COLUMNS Word & Wisdom

Betrayal, Anyone?

BETRAYAL is such an ugly concept. Trust and innocence go by the wayside. Pain and grief take their place.  So many versions of it exist. Marital, friendship, business relations, confidential partnerships – all have the potential for betrayal. Many a great drama  (think Shakespeare!) has been built around betrayal, probably because it deals with unmet expectations, lies, deception, and ultimately a loss of some kind, be it love, innocence or even life.

It’s a topic that is only shared between confidantes, perhaps. I share my story, you share yours. It can be such a painful subject that to revisit the psychic scene can be choosing to revisit an unresolved experience. One’s blood pressure rises. There is also the idea that to be betrayed implies some sort of ignorance, a blindness to the facts. A certain shame for having been deceived sets in, as if some one smarter would have seen it immediately or some one more worthy would not be subject to betrayal. We don’t understand it so we analyze it endlessly and find ourselves baffled. It is often not something one wants to acknowledge freely to just anyone at all. But since one’s ability to trust has suffered a blow, trusting again – even to share one’s story -  is fraught with hesitation.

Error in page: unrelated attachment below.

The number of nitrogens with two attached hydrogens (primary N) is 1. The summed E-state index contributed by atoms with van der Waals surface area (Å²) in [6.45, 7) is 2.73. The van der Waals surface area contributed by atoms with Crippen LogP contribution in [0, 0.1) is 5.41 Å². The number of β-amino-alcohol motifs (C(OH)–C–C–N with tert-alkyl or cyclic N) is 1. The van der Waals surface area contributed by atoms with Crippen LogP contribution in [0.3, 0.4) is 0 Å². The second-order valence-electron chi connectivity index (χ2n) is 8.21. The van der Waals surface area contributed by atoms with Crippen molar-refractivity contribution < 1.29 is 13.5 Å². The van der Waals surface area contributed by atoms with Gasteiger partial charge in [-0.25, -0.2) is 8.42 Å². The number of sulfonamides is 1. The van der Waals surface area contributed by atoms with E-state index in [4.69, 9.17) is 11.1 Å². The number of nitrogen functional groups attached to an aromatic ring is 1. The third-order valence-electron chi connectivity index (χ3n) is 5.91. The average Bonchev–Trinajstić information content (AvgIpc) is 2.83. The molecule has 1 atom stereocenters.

I remember someone stating to me that it was not my fault if someone worked hard and succeeded in deceiving me. That made me feel better. In any betrayal, I always have whined, “How could I not know? Why did that person lie to me?” etc. Silly me, I took it personally.

Now that I am older and wiser…. yes, go ahead, laugh with me at this point.

The older I get, the more protective of myself I get. I also feel free to place back on others that which belongs to others. Betrayal belongs to the betrayer. I realized I had the freedom to move forward. The betrayer has to carry that burden for a long time, maybe forever.

Why am I writing about this now? I realize the media exposes betrayals. I realize I react. I have an emotional reaction to betrayals that play out in public. (Specifically, the latest Schwarzenegger thing is out and about, but a few years ago, Enron scandal also impacted me. Betrayal by any other name…. )

Arnold (as in Schwarzenegger)  did not know that his actions would impact me so. And probably millions of other folks.  His shoddy behavior clicks in with previous personal betrayals, ones that have left nicks and scars on my heart. Did he really think no one would ever know? Did he think his wife was stupid? I don’t know, but there’s great arrogance behind such a double life.  My heart gets heavy automatically.

So, thanks, Arnold, for refreshing my memories about betrayal. It feels icky. The betrayer, Arnold, is icky. Makes me get depressed for all of humanity. I will have to take myself out for a hot fudge sundae, just to feel better.

After a few moments of this fleeting wave of emotional yuk, I remind myself, cognitively, that betrayal involves secrets, selfishness and a certain arrogance. I, and most people, can move forward from its impact. Those that practice betrayal get to live with themselves forever.

And that, my friends, makes me feel much better.

By Tobi Nason

Tobi is a Manzanita counselor.